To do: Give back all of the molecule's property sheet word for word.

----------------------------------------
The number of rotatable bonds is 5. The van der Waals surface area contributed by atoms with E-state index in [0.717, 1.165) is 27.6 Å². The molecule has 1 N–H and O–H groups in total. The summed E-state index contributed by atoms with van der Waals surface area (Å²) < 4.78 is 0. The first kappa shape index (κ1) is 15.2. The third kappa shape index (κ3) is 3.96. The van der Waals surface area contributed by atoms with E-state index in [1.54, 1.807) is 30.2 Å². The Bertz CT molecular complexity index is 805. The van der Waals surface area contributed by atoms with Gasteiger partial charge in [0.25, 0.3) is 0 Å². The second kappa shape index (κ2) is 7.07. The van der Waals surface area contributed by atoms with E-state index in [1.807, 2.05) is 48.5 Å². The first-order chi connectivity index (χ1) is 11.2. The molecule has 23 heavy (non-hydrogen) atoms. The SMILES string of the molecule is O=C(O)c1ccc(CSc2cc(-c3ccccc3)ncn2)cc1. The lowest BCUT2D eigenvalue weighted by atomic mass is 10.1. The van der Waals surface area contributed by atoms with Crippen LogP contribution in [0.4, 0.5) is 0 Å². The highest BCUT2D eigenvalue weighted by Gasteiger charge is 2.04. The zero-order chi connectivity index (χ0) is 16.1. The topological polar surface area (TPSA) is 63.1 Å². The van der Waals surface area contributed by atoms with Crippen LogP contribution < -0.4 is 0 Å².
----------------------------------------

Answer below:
The number of rotatable bonds is 5. The van der Waals surface area contributed by atoms with E-state index in [0.717, 1.165) is 27.6 Å². The molecule has 1 N–H and O–H groups in total. The summed E-state index contributed by atoms with van der Waals surface area (Å²) < 4.78 is 0. The first kappa shape index (κ1) is 15.2. The third kappa shape index (κ3) is 3.96. The van der Waals surface area contributed by atoms with E-state index in [1.54, 1.807) is 30.2 Å². The Bertz CT molecular complexity index is 805. The van der Waals surface area contributed by atoms with Gasteiger partial charge in [0.25, 0.3) is 0 Å². The second kappa shape index (κ2) is 7.07. The van der Waals surface area contributed by atoms with E-state index in [1.807, 2.05) is 48.5 Å². The first-order chi connectivity index (χ1) is 11.2. The molecule has 23 heavy (non-hydrogen) atoms. The SMILES string of the molecule is O=C(O)c1ccc(CSc2cc(-c3ccccc3)ncn2)cc1. The lowest BCUT2D eigenvalue weighted by atomic mass is 10.1. The van der Waals surface area contributed by atoms with Crippen LogP contribution in [0.4, 0.5) is 0 Å². The highest BCUT2D eigenvalue weighted by Gasteiger charge is 2.04. The zero-order chi connectivity index (χ0) is 16.1. The topological polar surface area (TPSA) is 63.1 Å². The van der Waals surface area contributed by atoms with Crippen LogP contribution < -0.4 is 0 Å².